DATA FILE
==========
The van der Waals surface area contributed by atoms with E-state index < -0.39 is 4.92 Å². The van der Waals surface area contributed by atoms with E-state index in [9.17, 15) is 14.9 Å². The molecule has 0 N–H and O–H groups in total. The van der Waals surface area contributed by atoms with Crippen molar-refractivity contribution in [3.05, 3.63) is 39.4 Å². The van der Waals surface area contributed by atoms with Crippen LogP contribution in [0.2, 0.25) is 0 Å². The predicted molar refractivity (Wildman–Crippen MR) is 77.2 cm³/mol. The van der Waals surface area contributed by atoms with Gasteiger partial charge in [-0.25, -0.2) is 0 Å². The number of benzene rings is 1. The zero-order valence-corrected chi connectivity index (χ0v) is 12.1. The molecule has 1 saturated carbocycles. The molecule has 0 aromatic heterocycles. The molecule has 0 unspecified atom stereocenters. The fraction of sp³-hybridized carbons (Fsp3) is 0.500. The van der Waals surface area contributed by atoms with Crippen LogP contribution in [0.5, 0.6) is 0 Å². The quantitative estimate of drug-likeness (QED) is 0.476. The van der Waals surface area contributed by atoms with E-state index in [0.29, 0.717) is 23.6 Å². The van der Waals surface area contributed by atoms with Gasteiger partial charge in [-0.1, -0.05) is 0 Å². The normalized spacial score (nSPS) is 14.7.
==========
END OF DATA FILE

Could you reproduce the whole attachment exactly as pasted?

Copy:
The van der Waals surface area contributed by atoms with E-state index < -0.39 is 4.92 Å². The van der Waals surface area contributed by atoms with E-state index in [9.17, 15) is 14.9 Å². The molecule has 0 N–H and O–H groups in total. The van der Waals surface area contributed by atoms with Crippen molar-refractivity contribution in [3.05, 3.63) is 39.4 Å². The van der Waals surface area contributed by atoms with Crippen LogP contribution in [0.2, 0.25) is 0 Å². The predicted molar refractivity (Wildman–Crippen MR) is 77.2 cm³/mol. The van der Waals surface area contributed by atoms with Gasteiger partial charge in [-0.25, -0.2) is 0 Å². The number of benzene rings is 1. The zero-order valence-corrected chi connectivity index (χ0v) is 12.1. The molecule has 1 saturated carbocycles. The molecule has 0 aromatic heterocycles. The molecule has 0 unspecified atom stereocenters. The fraction of sp³-hybridized carbons (Fsp3) is 0.500. The van der Waals surface area contributed by atoms with Crippen LogP contribution in [0.5, 0.6) is 0 Å². The quantitative estimate of drug-likeness (QED) is 0.476. The van der Waals surface area contributed by atoms with E-state index in [0.29, 0.717) is 23.6 Å². The van der Waals surface area contributed by atoms with Gasteiger partial charge in [-0.1, -0.05) is 0 Å². The normalized spacial score (nSPS) is 14.7.